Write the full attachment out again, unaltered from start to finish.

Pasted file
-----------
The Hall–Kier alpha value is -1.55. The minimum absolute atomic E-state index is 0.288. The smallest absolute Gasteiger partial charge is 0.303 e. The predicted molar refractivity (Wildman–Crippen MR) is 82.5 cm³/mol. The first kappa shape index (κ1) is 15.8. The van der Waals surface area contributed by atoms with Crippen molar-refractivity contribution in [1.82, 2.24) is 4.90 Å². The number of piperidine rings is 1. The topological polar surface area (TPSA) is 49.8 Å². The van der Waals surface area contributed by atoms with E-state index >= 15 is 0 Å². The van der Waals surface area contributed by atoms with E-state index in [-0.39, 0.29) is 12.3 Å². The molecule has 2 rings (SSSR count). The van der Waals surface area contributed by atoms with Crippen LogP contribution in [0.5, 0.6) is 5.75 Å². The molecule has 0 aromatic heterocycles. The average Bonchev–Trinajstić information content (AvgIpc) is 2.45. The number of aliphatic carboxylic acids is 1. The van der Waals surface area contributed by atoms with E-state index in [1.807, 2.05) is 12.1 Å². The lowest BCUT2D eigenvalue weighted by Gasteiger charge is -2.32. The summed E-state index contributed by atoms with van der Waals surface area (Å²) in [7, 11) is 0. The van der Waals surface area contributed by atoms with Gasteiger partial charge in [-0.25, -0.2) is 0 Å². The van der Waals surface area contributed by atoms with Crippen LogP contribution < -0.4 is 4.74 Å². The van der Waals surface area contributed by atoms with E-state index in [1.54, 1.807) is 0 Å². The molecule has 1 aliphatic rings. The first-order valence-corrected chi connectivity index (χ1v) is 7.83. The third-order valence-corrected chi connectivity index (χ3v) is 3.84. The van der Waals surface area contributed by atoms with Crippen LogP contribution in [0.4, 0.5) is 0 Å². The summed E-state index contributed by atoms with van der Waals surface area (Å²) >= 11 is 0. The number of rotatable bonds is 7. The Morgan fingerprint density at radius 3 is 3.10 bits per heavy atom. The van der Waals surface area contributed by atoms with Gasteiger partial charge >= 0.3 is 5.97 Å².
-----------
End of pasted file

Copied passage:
The Hall–Kier alpha value is -1.55. The minimum absolute atomic E-state index is 0.288. The smallest absolute Gasteiger partial charge is 0.303 e. The predicted molar refractivity (Wildman–Crippen MR) is 82.5 cm³/mol. The first kappa shape index (κ1) is 15.8. The van der Waals surface area contributed by atoms with Crippen molar-refractivity contribution in [1.82, 2.24) is 4.90 Å². The number of piperidine rings is 1. The topological polar surface area (TPSA) is 49.8 Å². The van der Waals surface area contributed by atoms with E-state index >= 15 is 0 Å². The van der Waals surface area contributed by atoms with E-state index in [-0.39, 0.29) is 12.3 Å². The molecule has 2 rings (SSSR count). The van der Waals surface area contributed by atoms with Crippen LogP contribution in [0.5, 0.6) is 5.75 Å². The molecule has 0 aromatic heterocycles. The average Bonchev–Trinajstić information content (AvgIpc) is 2.45. The number of aliphatic carboxylic acids is 1. The van der Waals surface area contributed by atoms with E-state index in [1.807, 2.05) is 12.1 Å². The lowest BCUT2D eigenvalue weighted by Gasteiger charge is -2.32. The summed E-state index contributed by atoms with van der Waals surface area (Å²) in [7, 11) is 0. The van der Waals surface area contributed by atoms with Gasteiger partial charge in [-0.25, -0.2) is 0 Å². The van der Waals surface area contributed by atoms with Crippen LogP contribution < -0.4 is 4.74 Å². The van der Waals surface area contributed by atoms with E-state index in [1.54, 1.807) is 0 Å². The molecule has 1 aliphatic rings. The first-order valence-corrected chi connectivity index (χ1v) is 7.83. The third-order valence-corrected chi connectivity index (χ3v) is 3.84. The van der Waals surface area contributed by atoms with Crippen LogP contribution in [0.4, 0.5) is 0 Å². The summed E-state index contributed by atoms with van der Waals surface area (Å²) >= 11 is 0. The number of rotatable bonds is 7. The Morgan fingerprint density at radius 3 is 3.10 bits per heavy atom. The van der Waals surface area contributed by atoms with Gasteiger partial charge >= 0.3 is 5.97 Å².